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The Chicago Bulls ended the year last season by surprisingly stealing two games in Boston in their first-round playoff series against the Celtics and then subsequently losing the next four games. Since then, they let go of veterans Dwyane Wade and Rajon Rondo, traded away franchise superstar Jimmy Butler, and brought back a new young core of Zach LaVine, Kris Dunn and rookie Lauri Markkanen. In our first episode of 2018, we’ve brought on Jordan Maly, host of the Locked on Bulls podcast, to help decipher this enigmatic Chicago team. He takes us through a mid-season assessment of that Jimmy Butler trade, the slew of developing young talent the Bulls have fostered and the awkwardness of covering the team after the fight between Nikola Mirotic and Bobby Portis. Charge forward into the show with these excerpts:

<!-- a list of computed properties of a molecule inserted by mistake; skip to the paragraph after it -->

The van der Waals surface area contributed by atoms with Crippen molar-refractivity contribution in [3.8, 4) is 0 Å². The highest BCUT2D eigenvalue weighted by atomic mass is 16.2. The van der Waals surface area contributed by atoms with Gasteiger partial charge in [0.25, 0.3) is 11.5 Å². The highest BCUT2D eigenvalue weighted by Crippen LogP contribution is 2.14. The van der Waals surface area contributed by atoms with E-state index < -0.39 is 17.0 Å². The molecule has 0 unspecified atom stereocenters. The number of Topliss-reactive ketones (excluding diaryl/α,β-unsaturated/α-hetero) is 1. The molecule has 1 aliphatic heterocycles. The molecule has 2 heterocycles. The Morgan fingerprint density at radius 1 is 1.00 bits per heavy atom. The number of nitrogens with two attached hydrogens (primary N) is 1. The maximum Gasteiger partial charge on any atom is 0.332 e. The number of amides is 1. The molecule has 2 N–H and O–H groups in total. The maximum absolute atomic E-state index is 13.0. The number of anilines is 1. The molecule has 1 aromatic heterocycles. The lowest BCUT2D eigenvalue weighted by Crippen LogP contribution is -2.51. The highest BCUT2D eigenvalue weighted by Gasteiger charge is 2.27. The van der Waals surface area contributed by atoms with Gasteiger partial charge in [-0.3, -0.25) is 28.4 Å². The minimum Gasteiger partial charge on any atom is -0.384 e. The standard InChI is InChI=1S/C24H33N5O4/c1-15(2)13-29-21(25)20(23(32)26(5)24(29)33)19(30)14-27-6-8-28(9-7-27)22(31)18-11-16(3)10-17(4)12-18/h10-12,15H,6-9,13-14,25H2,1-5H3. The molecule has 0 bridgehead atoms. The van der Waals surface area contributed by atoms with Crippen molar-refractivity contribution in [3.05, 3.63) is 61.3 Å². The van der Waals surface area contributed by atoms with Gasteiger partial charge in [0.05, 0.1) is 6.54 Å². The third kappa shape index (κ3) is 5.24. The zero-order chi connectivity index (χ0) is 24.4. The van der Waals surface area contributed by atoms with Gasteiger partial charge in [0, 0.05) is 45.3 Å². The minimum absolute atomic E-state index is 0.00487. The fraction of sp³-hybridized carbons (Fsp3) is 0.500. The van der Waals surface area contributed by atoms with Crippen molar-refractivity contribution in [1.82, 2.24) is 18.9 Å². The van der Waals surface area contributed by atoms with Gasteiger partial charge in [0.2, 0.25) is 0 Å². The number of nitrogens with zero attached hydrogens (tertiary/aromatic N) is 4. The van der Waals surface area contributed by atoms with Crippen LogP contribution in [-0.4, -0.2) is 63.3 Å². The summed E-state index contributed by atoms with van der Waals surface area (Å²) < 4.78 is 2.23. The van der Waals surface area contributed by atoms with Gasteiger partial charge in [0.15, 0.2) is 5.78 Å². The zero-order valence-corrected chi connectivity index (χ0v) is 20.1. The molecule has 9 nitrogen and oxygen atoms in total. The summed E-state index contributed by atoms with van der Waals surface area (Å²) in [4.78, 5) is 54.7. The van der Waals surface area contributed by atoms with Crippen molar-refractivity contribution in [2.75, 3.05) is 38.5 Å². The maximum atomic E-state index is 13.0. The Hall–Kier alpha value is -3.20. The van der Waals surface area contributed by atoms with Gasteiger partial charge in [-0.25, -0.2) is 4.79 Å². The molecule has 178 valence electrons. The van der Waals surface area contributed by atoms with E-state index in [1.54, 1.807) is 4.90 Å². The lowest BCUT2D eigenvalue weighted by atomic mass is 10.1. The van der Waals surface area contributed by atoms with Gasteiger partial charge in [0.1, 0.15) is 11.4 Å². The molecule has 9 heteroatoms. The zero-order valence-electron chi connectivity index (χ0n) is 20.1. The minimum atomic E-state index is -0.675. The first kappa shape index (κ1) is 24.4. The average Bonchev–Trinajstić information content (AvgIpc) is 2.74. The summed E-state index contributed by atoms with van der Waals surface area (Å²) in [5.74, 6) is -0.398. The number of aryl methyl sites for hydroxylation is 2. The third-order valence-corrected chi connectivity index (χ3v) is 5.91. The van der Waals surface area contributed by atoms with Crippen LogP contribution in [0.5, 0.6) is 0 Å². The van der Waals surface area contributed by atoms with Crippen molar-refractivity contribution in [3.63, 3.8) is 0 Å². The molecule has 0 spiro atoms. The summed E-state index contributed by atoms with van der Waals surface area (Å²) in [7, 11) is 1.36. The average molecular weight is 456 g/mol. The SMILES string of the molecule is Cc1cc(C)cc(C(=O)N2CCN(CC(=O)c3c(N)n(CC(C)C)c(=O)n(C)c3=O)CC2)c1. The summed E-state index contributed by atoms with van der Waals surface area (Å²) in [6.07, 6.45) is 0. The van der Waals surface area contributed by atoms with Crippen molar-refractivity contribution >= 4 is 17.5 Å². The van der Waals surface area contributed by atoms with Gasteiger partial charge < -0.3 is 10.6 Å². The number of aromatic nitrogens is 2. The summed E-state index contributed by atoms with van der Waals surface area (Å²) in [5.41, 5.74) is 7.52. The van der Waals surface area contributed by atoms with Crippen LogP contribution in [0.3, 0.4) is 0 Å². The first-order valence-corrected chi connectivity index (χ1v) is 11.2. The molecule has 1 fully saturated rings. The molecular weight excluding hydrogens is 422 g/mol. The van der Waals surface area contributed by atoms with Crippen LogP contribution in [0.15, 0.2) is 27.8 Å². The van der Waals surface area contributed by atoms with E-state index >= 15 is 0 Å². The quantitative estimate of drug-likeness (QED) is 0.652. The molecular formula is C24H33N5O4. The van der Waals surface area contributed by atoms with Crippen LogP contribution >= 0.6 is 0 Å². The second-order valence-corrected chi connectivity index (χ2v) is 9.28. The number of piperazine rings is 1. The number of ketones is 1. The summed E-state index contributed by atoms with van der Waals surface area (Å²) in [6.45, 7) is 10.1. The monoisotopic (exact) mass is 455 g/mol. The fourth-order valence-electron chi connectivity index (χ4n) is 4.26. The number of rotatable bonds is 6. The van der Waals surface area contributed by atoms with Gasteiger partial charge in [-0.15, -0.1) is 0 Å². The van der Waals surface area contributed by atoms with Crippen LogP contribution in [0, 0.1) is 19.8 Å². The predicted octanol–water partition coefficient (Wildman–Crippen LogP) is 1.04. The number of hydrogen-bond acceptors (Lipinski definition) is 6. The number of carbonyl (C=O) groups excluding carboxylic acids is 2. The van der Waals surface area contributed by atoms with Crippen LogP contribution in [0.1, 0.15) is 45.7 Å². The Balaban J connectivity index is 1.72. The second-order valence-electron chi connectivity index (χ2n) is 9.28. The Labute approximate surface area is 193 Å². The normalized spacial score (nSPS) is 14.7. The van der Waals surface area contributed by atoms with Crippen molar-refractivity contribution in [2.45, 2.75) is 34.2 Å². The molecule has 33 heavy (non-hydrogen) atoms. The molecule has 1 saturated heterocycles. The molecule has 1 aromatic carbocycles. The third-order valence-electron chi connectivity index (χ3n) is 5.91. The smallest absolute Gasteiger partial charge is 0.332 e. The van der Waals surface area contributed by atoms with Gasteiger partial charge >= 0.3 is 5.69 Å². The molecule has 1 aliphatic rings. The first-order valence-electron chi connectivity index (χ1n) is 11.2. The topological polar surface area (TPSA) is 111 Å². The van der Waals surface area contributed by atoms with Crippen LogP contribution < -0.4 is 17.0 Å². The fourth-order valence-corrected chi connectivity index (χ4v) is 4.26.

4:30 – 7:44: “When Butler was dealt, the immediate overwhelming reaction was that the Bulls got screwed, that the Bulls didn’t get enough back for him, that the Timberwolves basically snaked Jimmy Butler and that No. 16 pick in the draft… For a lot of Bulls fans, we didn’t have trust in the front office, didn’t have trust in what they were saying or what they were trying to build. But now, slowly, over this season, Lauri Markkanen has turned into a viable piece and somebody that looks like one of the best rookies out of this class… Kris Dunn, I think, has been the most phenomenal part of this three-piece trade. He’s gotten his confidence back from when he played at Providence… and is turning into something that could be a budding superstar. And then you add the most important piece that everybody thought would be the No. 1 piece of this deal in Zach LaVine… I think he can be a definite impact player, and he can be a definite impact person for a Chicago Bulls team that’s looking for their sort of superstar.”